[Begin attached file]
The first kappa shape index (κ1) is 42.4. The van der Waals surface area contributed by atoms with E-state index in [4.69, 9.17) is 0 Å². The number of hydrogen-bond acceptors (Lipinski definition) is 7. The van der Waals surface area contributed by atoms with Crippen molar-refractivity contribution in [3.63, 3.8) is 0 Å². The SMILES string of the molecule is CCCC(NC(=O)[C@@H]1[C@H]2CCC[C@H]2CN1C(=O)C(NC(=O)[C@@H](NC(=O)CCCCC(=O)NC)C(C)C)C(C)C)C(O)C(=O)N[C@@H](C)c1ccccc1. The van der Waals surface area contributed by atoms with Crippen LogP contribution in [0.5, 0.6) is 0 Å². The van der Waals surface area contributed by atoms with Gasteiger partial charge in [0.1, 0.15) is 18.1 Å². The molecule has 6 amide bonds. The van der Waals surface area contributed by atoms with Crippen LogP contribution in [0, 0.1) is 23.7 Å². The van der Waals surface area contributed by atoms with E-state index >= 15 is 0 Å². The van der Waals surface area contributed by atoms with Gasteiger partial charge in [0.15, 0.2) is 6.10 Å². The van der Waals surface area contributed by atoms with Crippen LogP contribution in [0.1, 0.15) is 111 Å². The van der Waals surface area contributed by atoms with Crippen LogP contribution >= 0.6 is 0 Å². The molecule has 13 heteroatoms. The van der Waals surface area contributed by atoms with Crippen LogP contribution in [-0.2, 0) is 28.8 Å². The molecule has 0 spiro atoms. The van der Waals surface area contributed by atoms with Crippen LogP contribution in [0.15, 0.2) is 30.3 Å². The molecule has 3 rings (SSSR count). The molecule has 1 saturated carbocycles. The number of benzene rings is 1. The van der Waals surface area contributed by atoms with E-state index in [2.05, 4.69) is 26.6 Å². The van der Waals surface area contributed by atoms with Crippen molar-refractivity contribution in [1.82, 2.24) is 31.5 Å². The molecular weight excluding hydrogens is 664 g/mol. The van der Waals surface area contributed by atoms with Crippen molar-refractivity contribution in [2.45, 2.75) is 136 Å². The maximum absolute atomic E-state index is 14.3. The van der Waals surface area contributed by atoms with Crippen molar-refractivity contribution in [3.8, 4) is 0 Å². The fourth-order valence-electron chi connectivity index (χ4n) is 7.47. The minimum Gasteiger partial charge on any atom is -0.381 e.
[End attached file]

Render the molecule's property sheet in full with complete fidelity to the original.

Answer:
The first kappa shape index (κ1) is 42.4. The van der Waals surface area contributed by atoms with E-state index in [4.69, 9.17) is 0 Å². The number of hydrogen-bond acceptors (Lipinski definition) is 7. The van der Waals surface area contributed by atoms with Crippen molar-refractivity contribution in [3.63, 3.8) is 0 Å². The SMILES string of the molecule is CCCC(NC(=O)[C@@H]1[C@H]2CCC[C@H]2CN1C(=O)C(NC(=O)[C@@H](NC(=O)CCCCC(=O)NC)C(C)C)C(C)C)C(O)C(=O)N[C@@H](C)c1ccccc1. The van der Waals surface area contributed by atoms with Crippen LogP contribution in [0.5, 0.6) is 0 Å². The van der Waals surface area contributed by atoms with Gasteiger partial charge in [0.1, 0.15) is 18.1 Å². The molecule has 6 amide bonds. The van der Waals surface area contributed by atoms with Crippen LogP contribution in [0, 0.1) is 23.7 Å². The van der Waals surface area contributed by atoms with E-state index >= 15 is 0 Å². The van der Waals surface area contributed by atoms with Gasteiger partial charge in [0.15, 0.2) is 6.10 Å². The van der Waals surface area contributed by atoms with Crippen LogP contribution in [0.1, 0.15) is 111 Å². The van der Waals surface area contributed by atoms with Crippen LogP contribution >= 0.6 is 0 Å². The molecule has 13 heteroatoms. The van der Waals surface area contributed by atoms with Crippen LogP contribution in [-0.2, 0) is 28.8 Å². The molecule has 0 spiro atoms. The van der Waals surface area contributed by atoms with Crippen LogP contribution in [0.15, 0.2) is 30.3 Å². The molecule has 3 rings (SSSR count). The molecule has 1 saturated carbocycles. The number of benzene rings is 1. The van der Waals surface area contributed by atoms with E-state index in [2.05, 4.69) is 26.6 Å². The van der Waals surface area contributed by atoms with Crippen molar-refractivity contribution in [1.82, 2.24) is 31.5 Å². The molecular weight excluding hydrogens is 664 g/mol. The van der Waals surface area contributed by atoms with Crippen molar-refractivity contribution in [2.45, 2.75) is 136 Å². The maximum absolute atomic E-state index is 14.3. The van der Waals surface area contributed by atoms with Crippen molar-refractivity contribution in [3.8, 4) is 0 Å². The fourth-order valence-electron chi connectivity index (χ4n) is 7.47. The minimum Gasteiger partial charge on any atom is -0.381 e.